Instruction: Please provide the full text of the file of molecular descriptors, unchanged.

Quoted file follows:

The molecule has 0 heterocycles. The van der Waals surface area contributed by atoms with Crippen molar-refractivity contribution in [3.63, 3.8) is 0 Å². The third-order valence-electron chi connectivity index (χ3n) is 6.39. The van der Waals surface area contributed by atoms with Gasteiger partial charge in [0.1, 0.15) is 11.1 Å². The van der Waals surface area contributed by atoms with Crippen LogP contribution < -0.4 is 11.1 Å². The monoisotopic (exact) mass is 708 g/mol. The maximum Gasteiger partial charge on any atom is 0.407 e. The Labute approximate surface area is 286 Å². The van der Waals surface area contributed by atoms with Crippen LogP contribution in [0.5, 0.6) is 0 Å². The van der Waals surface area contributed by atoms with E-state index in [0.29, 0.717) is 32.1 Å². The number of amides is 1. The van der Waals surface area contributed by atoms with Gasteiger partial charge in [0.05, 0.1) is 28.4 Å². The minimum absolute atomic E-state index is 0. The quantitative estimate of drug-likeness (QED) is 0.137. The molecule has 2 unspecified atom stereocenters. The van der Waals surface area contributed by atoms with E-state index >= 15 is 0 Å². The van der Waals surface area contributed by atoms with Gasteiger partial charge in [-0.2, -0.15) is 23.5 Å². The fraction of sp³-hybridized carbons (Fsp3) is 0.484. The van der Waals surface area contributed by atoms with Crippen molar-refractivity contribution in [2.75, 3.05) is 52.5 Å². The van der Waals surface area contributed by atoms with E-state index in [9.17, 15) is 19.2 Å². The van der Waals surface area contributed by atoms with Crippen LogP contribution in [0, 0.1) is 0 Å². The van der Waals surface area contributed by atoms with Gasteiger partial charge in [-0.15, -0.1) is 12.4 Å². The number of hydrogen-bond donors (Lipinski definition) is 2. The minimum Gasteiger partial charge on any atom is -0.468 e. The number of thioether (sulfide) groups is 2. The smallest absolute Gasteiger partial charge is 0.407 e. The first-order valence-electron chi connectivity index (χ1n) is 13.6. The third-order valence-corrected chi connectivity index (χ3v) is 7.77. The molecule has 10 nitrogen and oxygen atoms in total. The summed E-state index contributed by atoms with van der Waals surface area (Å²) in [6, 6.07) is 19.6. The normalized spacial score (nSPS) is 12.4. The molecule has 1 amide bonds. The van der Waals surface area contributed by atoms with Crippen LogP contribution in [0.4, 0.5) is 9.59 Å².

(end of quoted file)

The molecule has 0 heterocycles. The van der Waals surface area contributed by atoms with Crippen molar-refractivity contribution in [3.63, 3.8) is 0 Å². The third-order valence-electron chi connectivity index (χ3n) is 6.39. The van der Waals surface area contributed by atoms with Gasteiger partial charge in [0.1, 0.15) is 11.1 Å². The van der Waals surface area contributed by atoms with Crippen LogP contribution < -0.4 is 11.1 Å². The monoisotopic (exact) mass is 708 g/mol. The maximum Gasteiger partial charge on any atom is 0.407 e. The Labute approximate surface area is 286 Å². The van der Waals surface area contributed by atoms with Crippen LogP contribution in [0.5, 0.6) is 0 Å². The van der Waals surface area contributed by atoms with E-state index in [0.29, 0.717) is 32.1 Å². The number of amides is 1. The van der Waals surface area contributed by atoms with Gasteiger partial charge in [0.05, 0.1) is 28.4 Å². The minimum absolute atomic E-state index is 0. The quantitative estimate of drug-likeness (QED) is 0.137. The molecule has 2 unspecified atom stereocenters. The van der Waals surface area contributed by atoms with E-state index >= 15 is 0 Å². The van der Waals surface area contributed by atoms with Gasteiger partial charge in [-0.2, -0.15) is 23.5 Å². The fraction of sp³-hybridized carbons (Fsp3) is 0.484. The van der Waals surface area contributed by atoms with Crippen molar-refractivity contribution in [2.75, 3.05) is 52.5 Å². The van der Waals surface area contributed by atoms with E-state index in [9.17, 15) is 19.2 Å². The van der Waals surface area contributed by atoms with Crippen LogP contribution in [0, 0.1) is 0 Å². The van der Waals surface area contributed by atoms with Gasteiger partial charge in [-0.15, -0.1) is 12.4 Å². The number of hydrogen-bond donors (Lipinski definition) is 2. The minimum Gasteiger partial charge on any atom is -0.468 e. The number of thioether (sulfide) groups is 2. The smallest absolute Gasteiger partial charge is 0.407 e. The first-order valence-electron chi connectivity index (χ1n) is 13.6. The third-order valence-corrected chi connectivity index (χ3v) is 7.77. The molecule has 10 nitrogen and oxygen atoms in total. The summed E-state index contributed by atoms with van der Waals surface area (Å²) in [6, 6.07) is 19.6. The normalized spacial score (nSPS) is 12.4. The molecule has 1 amide bonds. The van der Waals surface area contributed by atoms with Crippen LogP contribution in [0.4, 0.5) is 9.59 Å².